Difference between revisions of "Do-ocracy"

[[Wiki.trustroots.org]] is an independent wiki with information for people who are actively exchanging hospitality.
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* https://en.wikipedia.org/wiki/Adhocracy
* https://en.wikipedia.org/wiki/Adhocracy
* https://en.wikipedia.org/wiki/Future_Shock
* https://en.wikipedia.org/wiki/Future_Shock

Revision as of 14:33, 27 July 2020

Trustroots functions like a do-ocracy. We embrace a culture of participation. We encourage each member of the community to feel a right and a duty to take on responsibilities. We understand that not everyone is comfortable with this way of working but we think it's a good way to move forward in a volunteering environment where no one is forced to do anything.

Trustroots Foundation and volunteers

Legally Trustroots Foundation owns and operates Trustroots but actual decisions and operations are taken by those who are working on making things happen.

  • Ideally the foundation does as little as possible, just whatever is legally essential to ensure longevity plus basics of volunteer and member happiness.
  • Ideally volunteers do what makes themselves and members happy.
  • Some level of discussions and politics are inevitable to ensure that we know that we don't exclude folks, but we don't really want to spend too much time on this. Meetings and discussions aren’t the goal within itself, they’re just means to an end.

Organizations that work in similar ways are Burning Man, Rainbow Gatherings. It's also a very common way of working for online projects, especially free open source projects (which Trustroots is as well) and wikis, for example Hitchwiki.

We value getting things done attitude. Arguments about minor issues shouldn't get in the way of getting work done and achieving more important results. Use the tools and methods which help getting the job done. Let decisions be taken by people who do the work.


Another term that is very much related to do-ocracy but got out of fashion is adhocracy. Most of the concepts and ideas around adhocracy apply just as well to Trustroots. According to Wikipedia Adhocracy is a flexible, adaptable and informal form of organization that is defined by a lack of formal structure. It operates in an opposite fashion to a bureaucracy.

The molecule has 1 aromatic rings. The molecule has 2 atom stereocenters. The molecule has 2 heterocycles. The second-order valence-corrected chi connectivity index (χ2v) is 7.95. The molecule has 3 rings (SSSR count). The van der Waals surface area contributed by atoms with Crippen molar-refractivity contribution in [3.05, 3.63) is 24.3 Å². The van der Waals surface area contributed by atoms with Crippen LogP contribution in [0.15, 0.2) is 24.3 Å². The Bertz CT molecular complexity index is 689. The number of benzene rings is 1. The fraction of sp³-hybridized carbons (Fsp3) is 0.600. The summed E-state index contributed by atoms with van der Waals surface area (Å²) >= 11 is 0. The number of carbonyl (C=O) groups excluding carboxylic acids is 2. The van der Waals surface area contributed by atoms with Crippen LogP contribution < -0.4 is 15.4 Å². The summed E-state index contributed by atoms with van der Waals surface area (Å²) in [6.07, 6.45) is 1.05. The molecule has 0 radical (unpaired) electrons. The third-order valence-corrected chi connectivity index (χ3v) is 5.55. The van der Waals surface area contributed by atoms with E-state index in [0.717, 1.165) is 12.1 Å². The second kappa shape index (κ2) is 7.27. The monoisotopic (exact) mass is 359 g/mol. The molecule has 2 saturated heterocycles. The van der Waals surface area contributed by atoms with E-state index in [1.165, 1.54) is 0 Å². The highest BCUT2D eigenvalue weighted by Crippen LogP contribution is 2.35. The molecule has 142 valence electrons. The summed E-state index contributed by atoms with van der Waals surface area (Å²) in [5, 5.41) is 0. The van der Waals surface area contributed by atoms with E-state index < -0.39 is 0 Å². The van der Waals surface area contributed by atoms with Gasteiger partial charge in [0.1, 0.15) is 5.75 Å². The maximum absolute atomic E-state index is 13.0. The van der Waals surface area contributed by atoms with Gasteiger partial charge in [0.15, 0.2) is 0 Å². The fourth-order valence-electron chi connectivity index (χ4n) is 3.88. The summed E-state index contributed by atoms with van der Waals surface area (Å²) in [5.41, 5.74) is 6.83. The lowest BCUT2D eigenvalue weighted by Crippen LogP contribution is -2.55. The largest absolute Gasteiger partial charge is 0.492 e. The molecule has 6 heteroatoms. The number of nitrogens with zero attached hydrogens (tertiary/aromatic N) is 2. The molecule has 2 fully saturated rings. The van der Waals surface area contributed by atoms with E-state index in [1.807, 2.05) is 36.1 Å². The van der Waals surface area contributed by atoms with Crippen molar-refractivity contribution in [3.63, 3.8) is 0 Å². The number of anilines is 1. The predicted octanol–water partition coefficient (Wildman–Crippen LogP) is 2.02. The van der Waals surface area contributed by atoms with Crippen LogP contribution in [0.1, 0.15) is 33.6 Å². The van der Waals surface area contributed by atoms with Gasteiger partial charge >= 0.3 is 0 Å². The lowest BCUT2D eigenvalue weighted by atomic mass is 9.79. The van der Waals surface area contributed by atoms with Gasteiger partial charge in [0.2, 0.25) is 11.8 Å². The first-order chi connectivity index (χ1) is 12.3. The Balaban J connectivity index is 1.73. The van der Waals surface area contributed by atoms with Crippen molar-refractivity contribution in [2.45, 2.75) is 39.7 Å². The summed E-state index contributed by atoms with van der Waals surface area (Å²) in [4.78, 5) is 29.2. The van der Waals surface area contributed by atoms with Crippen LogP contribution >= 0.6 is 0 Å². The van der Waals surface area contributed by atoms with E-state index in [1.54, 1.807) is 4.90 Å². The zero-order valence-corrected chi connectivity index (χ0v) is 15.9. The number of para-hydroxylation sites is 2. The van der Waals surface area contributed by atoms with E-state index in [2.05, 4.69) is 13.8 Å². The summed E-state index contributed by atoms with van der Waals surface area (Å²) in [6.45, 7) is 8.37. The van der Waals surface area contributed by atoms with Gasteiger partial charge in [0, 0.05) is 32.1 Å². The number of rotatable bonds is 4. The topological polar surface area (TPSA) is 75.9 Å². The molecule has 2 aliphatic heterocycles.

We avoid votes and voting. We prefer reaching consensus.

https://opensource.guide/building-community/#focus-on-the-journey-not-the-destination https://en.wikipedia.org/wiki/Rough_consensus

It doesn't mean: "I can do whatever I want"

It doesn't mean: "I can do whatever I want", it's more like "I can choose how this thing we discussed is done".

It's also important to consider impact and reversibility when you want to do something.

E.g. editing the wiki is not going to have much short term impact and can in most cases be be done without any discussion. Just ask trustroots:profile/guaka to create an account, log in and click edit.

At the other end of the spectrum, implementing references requires advanced coding and UI/UX and is going to impact almost everyone and is almost impossible to revert.

Other organizations

Some organizations are using similar principles:

Hospitality exchange is mostly not organized as a do-ocracy:

  • BeWelcome is a democracy, with regular voting and discussions. Official French non-profit.
  • CouchSurfing was ran by a small group of people who decided, one could have called it an enlightened dictatorship. In 2011 they sold out.
  • Hospitality Club has been a dictatorship from the start. No official organization, sole proprietor.
  • WarmShowers is a US non-profit with the 501(c)(3) charity status. It's run by a board of 5 members, no clarity about community involvement.

Further reading